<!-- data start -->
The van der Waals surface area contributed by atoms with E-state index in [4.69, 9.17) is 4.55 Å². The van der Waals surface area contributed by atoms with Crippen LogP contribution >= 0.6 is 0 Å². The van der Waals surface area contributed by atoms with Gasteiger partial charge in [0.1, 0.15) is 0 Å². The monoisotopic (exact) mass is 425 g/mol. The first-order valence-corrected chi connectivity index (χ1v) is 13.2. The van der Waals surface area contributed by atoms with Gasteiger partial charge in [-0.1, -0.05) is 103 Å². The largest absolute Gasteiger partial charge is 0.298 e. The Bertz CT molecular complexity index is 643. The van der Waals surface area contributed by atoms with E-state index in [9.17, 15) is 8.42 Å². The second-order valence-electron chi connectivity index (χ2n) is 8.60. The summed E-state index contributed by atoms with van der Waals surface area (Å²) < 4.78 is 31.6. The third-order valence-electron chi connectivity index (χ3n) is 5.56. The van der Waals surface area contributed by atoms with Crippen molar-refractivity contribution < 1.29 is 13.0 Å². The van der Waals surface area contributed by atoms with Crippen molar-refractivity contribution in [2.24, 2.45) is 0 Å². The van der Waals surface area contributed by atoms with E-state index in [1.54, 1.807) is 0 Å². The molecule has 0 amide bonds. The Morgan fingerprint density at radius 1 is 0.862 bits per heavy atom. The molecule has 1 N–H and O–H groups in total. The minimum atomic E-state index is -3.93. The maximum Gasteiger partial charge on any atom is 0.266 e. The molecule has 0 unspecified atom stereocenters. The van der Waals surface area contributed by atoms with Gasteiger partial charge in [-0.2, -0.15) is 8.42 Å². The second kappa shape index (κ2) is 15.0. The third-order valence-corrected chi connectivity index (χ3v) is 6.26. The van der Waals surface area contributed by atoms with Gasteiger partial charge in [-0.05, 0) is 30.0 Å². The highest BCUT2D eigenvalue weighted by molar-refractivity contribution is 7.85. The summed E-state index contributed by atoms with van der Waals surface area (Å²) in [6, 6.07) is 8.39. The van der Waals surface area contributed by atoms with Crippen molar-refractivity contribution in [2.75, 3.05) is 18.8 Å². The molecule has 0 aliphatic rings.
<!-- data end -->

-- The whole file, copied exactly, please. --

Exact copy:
The van der Waals surface area contributed by atoms with E-state index in [4.69, 9.17) is 4.55 Å². The van der Waals surface area contributed by atoms with Crippen LogP contribution >= 0.6 is 0 Å². The van der Waals surface area contributed by atoms with Gasteiger partial charge in [0.1, 0.15) is 0 Å². The monoisotopic (exact) mass is 425 g/mol. The first-order valence-corrected chi connectivity index (χ1v) is 13.2. The van der Waals surface area contributed by atoms with Gasteiger partial charge in [-0.1, -0.05) is 103 Å². The largest absolute Gasteiger partial charge is 0.298 e. The Bertz CT molecular complexity index is 643. The van der Waals surface area contributed by atoms with E-state index in [9.17, 15) is 8.42 Å². The second-order valence-electron chi connectivity index (χ2n) is 8.60. The summed E-state index contributed by atoms with van der Waals surface area (Å²) < 4.78 is 31.6. The third-order valence-electron chi connectivity index (χ3n) is 5.56. The van der Waals surface area contributed by atoms with Crippen molar-refractivity contribution < 1.29 is 13.0 Å². The van der Waals surface area contributed by atoms with Crippen molar-refractivity contribution in [2.24, 2.45) is 0 Å². The van der Waals surface area contributed by atoms with E-state index in [1.54, 1.807) is 0 Å². The molecule has 0 amide bonds. The Morgan fingerprint density at radius 1 is 0.862 bits per heavy atom. The molecule has 1 N–H and O–H groups in total. The minimum atomic E-state index is -3.93. The maximum Gasteiger partial charge on any atom is 0.266 e. The molecule has 0 unspecified atom stereocenters. The van der Waals surface area contributed by atoms with Gasteiger partial charge in [-0.2, -0.15) is 8.42 Å². The second kappa shape index (κ2) is 15.0. The third-order valence-corrected chi connectivity index (χ3v) is 6.26. The van der Waals surface area contributed by atoms with Gasteiger partial charge in [-0.05, 0) is 30.0 Å². The highest BCUT2D eigenvalue weighted by molar-refractivity contribution is 7.85. The summed E-state index contributed by atoms with van der Waals surface area (Å²) in [6, 6.07) is 8.39. The van der Waals surface area contributed by atoms with Crippen molar-refractivity contribution in [2.75, 3.05) is 18.8 Å². The molecule has 0 aliphatic rings.